Despite recent funding pledges to support our health system, more can still be done to help NHS meet its huge challenges. This is particularly true for cancer.
Labelled as a key NHS priority in 2019, innovating cancer care has seen ups and downs in terms of accelerating momentum. Partially stalled by the pandemic and recovery activity, it is unclear whether the NHS Cancer Programme will meet its ambitious targets of: diagnosing 75% of patients at an earlier stage, or seeing patients through treatment to remission by 2028.
Current data suggests that we are far off the mark from meeting these objectives. In the UK, the number of people with a suspected cancer diagnosis has reached a record high. Early this year, 300,000 more patients were referred for cancer treatments; almost double the amount from ten years ago. Despite increasing cancer referrals, the potential number of missed cancer diagnoses has also risen. As of late 2022, there have been up to a million missed cancer diagnoses across Europe, according to a Lancet Journal review.
Still reeling from the pandemic, cancer care teams are at capacity with workload, yet demand is still steadily rising. It will take nothing less than truly innovative advancements to manage cancer backlogs, and to better overall outcomes for the 4.1 million awaiting treatment.
For the NHS to meet these ambitions, it is important for health leaders to look at innovations and programmes led by some of their own. Especially, innovators who have harnessed both internal knowledge of cancer care and the latest technologies and approaches to cancer diagnosis. Dr. Sola Adeleke, NHS Oncologist and health technology entrepreneur, believes this deeply. His lived experience working in specialist centres has shown him that it will take more than just streamlining patient pathways to address the cancer backlog and survival challenges.
“I think the UK, there is some scope for improvement. Compared to other OECD countries, the UK is not hitting some of its targets in terms of survival. As it stands, we need to explore ideas both within and outside the system to solve these significant challenges.”
"Curenetics.io has been developing an AI platform that has had encouraging results that will speed up early diagnosis. This is driven through our AI-based E11even cancer blood-based diagnostic test. This could be deployed in primary care and help triage the cancer diagnostic pathway for 11 common, killer cancers. We also have our medical software, CIT-AI, which is able to predict a patient’s response to cancer immunotherapy treatment. Immunotherapy has revolutionised the treatment of many cancers, but they could be very expensive."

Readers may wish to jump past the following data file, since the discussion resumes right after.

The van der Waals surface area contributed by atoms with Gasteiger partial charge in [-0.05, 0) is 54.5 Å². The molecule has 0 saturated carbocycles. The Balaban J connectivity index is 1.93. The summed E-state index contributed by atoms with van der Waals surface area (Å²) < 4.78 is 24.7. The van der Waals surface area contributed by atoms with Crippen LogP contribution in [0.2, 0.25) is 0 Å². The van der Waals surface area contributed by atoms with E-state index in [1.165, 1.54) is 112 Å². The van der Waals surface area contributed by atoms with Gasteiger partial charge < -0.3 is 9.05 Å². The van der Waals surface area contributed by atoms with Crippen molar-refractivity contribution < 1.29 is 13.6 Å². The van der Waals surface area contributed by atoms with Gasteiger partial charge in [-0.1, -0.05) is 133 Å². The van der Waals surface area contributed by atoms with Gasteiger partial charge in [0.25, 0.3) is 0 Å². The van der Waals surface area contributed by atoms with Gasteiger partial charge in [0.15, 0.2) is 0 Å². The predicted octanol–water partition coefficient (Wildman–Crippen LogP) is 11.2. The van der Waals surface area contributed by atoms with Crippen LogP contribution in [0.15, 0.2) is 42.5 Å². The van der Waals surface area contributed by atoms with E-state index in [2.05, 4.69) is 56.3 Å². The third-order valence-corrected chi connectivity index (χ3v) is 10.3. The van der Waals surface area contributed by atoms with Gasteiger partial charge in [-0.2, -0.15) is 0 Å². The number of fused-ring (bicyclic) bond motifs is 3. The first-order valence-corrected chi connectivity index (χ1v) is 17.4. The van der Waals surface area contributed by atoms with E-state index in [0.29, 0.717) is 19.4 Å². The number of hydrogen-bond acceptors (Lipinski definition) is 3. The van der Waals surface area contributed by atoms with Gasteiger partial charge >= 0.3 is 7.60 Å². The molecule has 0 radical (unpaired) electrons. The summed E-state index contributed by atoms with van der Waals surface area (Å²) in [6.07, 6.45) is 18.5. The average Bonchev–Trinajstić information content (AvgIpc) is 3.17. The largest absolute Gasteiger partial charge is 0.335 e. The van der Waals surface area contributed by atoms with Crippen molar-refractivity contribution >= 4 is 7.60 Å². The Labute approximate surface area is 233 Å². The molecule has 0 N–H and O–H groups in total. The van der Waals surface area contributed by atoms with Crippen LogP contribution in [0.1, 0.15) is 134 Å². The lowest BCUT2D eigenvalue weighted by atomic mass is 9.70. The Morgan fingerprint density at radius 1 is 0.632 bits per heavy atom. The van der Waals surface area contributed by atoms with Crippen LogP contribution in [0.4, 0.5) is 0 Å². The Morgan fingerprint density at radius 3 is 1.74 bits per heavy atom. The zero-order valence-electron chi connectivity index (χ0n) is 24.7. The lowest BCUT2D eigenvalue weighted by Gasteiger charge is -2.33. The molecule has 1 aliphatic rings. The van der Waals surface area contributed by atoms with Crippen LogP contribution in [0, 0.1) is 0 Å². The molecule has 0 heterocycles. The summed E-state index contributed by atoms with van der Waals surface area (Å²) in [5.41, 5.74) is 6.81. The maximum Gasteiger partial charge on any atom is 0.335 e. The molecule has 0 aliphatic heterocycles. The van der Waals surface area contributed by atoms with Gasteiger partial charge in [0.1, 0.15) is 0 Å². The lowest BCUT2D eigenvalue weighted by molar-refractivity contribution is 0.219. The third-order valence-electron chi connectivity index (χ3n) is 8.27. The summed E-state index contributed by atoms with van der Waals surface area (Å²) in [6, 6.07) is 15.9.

Curenetics.io: Beating the Cancer Target Clock
With cancer, time is of the essence. Oncologists and research teams must race against the clock to ensure better outcomes; and that patients can live longer and cancer-free. Although we live in a liminal age where advances in cancer and precision medicine make this possible, a lot is still unknown as to why some patients respond to treatment while others don’t.
Curenetics.io has offered a solution to ensure that patients receive the correct treatment and, in the long-term, improve their outcomes. The platform uses AI to match cancer patients based on key immune proteins, allowing doctors to select which immunotherapies will best suit their patients. The platform holds promise in overcoming many of the unprecedented challenges we have seen in cancer care. In his own words, Dr. Adeleke says:
“The potential for matching immunotherapies to cancer patients brings the NHS closer to its goal of personalising medicines for each individual. I think there are a lot of opportunities here, which will help reinforce UK’s position at the forefront of cancer innovation, worldwide. Through AI, our products are built to complement medical and care teams in increasing productivity in diagnostics and innovative treatments.”
In terms of how the other products within Curenetics.io suite works, the platform uses Big Data to classify, predict and highlight which patients might be at risk of treatment resistance or will develop life-threatening, immune-related toxicity.
“Curenetics’s AI platform looks at patterns within genomics and other factors that are personal to each patient; factors not readily obvious to the naked eye. We then support clinicians and patients by providing them with this extra data, allowing forward-going care decisions to more accurately reflect patient treatment needs.”
Given the possibilities in AI, especially shown through the Curenetics.io product suite, there is no reason why these applications cannot be used more widely across our health system. Its potential to streamline care methods and pathways could relieve the burden on entire teams: from prescribing clinicians, surgeons and lab scientists.
Looking to the Future:
Delivering coordinated, high-value oncology care, tailored to each patient’s unique clinical presentation and personal preferences is becoming increasingly complex for providers. This is particularly true of overstretched NHS institutions that must contend with numerous utilisation management vendors when making diagnostic and treatment decisions. Technologies like Curenetics.io promise to reduce referral times and accurately help assess treatment response. In addition, its capabilities in early diagnosis has the potential to assist cancer care teams in determining correct diagnostic or treatment course for patients.
“We know we need smarter ways of tapping into better cancer care,” Dr. Adeleke states, “the future of oncology in the NHS will depend on how we leverage predictive technologies – to ensure that patients get the correct treatment the first time around, and see needed results the first time around too.”
To learn more about the work Dr. Adeleke and the Curenetics.io team is doing, visit: https://www.curenetics.io/